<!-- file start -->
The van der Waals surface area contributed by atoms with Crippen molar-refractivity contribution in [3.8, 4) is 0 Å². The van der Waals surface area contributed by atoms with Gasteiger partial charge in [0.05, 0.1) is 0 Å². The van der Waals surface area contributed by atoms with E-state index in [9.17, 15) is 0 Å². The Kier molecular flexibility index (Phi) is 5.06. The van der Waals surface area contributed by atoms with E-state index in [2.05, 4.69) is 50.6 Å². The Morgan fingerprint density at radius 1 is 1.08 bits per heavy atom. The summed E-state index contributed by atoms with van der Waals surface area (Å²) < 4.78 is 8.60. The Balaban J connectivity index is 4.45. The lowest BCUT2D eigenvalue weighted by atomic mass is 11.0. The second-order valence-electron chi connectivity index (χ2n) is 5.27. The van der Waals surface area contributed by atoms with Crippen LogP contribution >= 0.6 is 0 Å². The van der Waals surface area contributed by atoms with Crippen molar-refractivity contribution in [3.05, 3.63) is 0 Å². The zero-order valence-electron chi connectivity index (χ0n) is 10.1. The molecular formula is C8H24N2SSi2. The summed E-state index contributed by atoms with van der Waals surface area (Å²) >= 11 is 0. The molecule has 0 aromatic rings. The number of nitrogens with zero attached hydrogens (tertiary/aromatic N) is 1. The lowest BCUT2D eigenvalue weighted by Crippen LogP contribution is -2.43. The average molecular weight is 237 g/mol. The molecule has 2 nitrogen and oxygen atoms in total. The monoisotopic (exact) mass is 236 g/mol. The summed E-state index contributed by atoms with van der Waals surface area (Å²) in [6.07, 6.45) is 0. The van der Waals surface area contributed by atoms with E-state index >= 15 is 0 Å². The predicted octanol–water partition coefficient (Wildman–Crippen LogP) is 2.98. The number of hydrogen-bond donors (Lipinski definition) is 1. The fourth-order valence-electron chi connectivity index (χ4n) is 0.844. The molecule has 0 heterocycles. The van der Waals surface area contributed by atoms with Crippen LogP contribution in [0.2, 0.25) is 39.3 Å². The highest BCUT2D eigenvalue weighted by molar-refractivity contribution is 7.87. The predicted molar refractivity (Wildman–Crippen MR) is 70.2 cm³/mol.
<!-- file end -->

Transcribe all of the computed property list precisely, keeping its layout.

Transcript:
The van der Waals surface area contributed by atoms with Crippen molar-refractivity contribution in [3.8, 4) is 0 Å². The van der Waals surface area contributed by atoms with Gasteiger partial charge in [0.05, 0.1) is 0 Å². The van der Waals surface area contributed by atoms with E-state index in [9.17, 15) is 0 Å². The Kier molecular flexibility index (Phi) is 5.06. The van der Waals surface area contributed by atoms with E-state index in [2.05, 4.69) is 50.6 Å². The Morgan fingerprint density at radius 1 is 1.08 bits per heavy atom. The summed E-state index contributed by atoms with van der Waals surface area (Å²) < 4.78 is 8.60. The Balaban J connectivity index is 4.45. The lowest BCUT2D eigenvalue weighted by atomic mass is 11.0. The second-order valence-electron chi connectivity index (χ2n) is 5.27. The van der Waals surface area contributed by atoms with Crippen LogP contribution >= 0.6 is 0 Å². The van der Waals surface area contributed by atoms with Crippen molar-refractivity contribution in [3.05, 3.63) is 0 Å². The zero-order valence-electron chi connectivity index (χ0n) is 10.1. The molecular formula is C8H24N2SSi2. The summed E-state index contributed by atoms with van der Waals surface area (Å²) >= 11 is 0. The molecule has 0 aromatic rings. The number of nitrogens with zero attached hydrogens (tertiary/aromatic N) is 1. The lowest BCUT2D eigenvalue weighted by Crippen LogP contribution is -2.43. The average molecular weight is 237 g/mol. The molecule has 2 nitrogen and oxygen atoms in total. The monoisotopic (exact) mass is 236 g/mol. The summed E-state index contributed by atoms with van der Waals surface area (Å²) in [6.07, 6.45) is 0. The van der Waals surface area contributed by atoms with E-state index >= 15 is 0 Å². The predicted octanol–water partition coefficient (Wildman–Crippen LogP) is 2.98. The number of hydrogen-bond donors (Lipinski definition) is 1. The fourth-order valence-electron chi connectivity index (χ4n) is 0.844. The molecule has 0 heterocycles. The van der Waals surface area contributed by atoms with Crippen LogP contribution in [0.2, 0.25) is 39.3 Å². The highest BCUT2D eigenvalue weighted by molar-refractivity contribution is 7.87. The predicted molar refractivity (Wildman–Crippen MR) is 70.2 cm³/mol.